The Constellation Directory


"The Swan"


By IAU and Sky & Telescope magazine (Roger Sinnott & Rick Fienberg) [CC-BY-3.0], via Wikimedia Commons

Abbreviation: Cyg
Genitive: Cygni
Constellation family: Hercules
Nearest constellations: Cepheus, Draco, Lacerta, Lyra, Pegasus, and Vulpecula
Right ascension: 20.62h
Declination: 42.03°
Visible between latitudes: +90° and -40°
Square degrees: 804
Luminary: Deneb (Alpha Cygni)
Named stars: Deneb, Sadr, Albireo
Notable deep sky objects: M29, M39, NGC 7000 (North American Nebula), IC 5067 and IC 5070 (Pelican Nebula), Veil Nebula, NGC 6888 (Crescent Nebula), NGC 6946 (Fireworks Galaxy), Cygnus X-1


Cygnus by Johannes Hevelius

By Johannes Hevelius, scanned by Torsten Bronger 2003 April 4 [Public domain], via Wikimedia Commons

Cygnus is a distinctive constellation in the Northern Hemisphere that is best seen in September. Due to its shape, it is occasionally referred to as the Northern Cross.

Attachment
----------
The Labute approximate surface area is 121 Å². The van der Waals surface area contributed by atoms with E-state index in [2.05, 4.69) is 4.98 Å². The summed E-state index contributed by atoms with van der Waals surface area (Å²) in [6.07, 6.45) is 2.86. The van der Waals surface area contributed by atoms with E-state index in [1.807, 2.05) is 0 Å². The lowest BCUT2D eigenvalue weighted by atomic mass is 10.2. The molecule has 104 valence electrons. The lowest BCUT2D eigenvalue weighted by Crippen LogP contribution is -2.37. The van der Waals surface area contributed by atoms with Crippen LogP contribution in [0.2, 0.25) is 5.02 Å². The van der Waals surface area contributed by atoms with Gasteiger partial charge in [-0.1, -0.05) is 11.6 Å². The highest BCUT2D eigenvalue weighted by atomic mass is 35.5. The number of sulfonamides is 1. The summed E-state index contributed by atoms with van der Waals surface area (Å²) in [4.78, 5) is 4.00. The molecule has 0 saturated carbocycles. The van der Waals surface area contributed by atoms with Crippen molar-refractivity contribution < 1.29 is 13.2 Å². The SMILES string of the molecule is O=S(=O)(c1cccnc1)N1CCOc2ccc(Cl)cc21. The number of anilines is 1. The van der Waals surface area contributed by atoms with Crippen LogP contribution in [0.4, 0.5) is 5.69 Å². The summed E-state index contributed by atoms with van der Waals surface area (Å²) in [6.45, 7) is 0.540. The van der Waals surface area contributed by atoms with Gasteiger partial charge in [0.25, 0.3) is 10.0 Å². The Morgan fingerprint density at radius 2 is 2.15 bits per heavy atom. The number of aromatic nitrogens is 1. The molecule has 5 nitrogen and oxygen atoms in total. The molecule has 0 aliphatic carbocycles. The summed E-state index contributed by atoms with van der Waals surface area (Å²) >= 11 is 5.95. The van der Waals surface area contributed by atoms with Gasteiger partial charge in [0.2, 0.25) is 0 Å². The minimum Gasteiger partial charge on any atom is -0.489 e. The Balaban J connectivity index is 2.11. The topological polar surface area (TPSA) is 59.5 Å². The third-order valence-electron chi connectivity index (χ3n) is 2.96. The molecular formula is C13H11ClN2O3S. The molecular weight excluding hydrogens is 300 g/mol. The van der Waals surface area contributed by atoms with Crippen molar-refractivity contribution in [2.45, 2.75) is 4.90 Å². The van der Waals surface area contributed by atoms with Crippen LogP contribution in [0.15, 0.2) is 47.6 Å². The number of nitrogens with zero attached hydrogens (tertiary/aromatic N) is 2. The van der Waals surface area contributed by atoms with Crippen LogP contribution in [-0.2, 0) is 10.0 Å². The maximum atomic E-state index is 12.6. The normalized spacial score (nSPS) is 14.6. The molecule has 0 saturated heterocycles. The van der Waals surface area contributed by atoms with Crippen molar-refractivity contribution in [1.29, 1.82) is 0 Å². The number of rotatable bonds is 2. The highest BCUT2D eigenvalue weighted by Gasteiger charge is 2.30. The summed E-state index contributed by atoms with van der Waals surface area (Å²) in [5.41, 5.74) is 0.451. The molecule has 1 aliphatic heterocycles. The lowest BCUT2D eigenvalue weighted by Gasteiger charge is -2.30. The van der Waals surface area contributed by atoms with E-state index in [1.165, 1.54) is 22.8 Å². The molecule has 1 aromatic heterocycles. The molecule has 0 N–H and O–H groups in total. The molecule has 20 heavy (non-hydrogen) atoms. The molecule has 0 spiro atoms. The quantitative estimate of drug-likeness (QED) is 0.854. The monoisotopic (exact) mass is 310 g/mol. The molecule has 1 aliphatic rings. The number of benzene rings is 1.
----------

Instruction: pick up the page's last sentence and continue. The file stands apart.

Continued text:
The brightest star in Cygnus, Deneb, is one of three stars that form an asterism called the Summer Triangle which is visible at northern latitudes during the summer. The other two stars in the Summer Triangle are Altair from Aquila and Vega from Lyra.


There are a large number of stories that involve swans and could relate to Cygnus. In Greek mythology, Cygnus could represent the swan Zeus transformed himself into in order to seduce Leda, the Queen of Sparta and mother of Helen of Troy. Or, Cygnus could represent Queen Cassiopeia's pet swan. There is not a single, particular myth associated with Cygnus.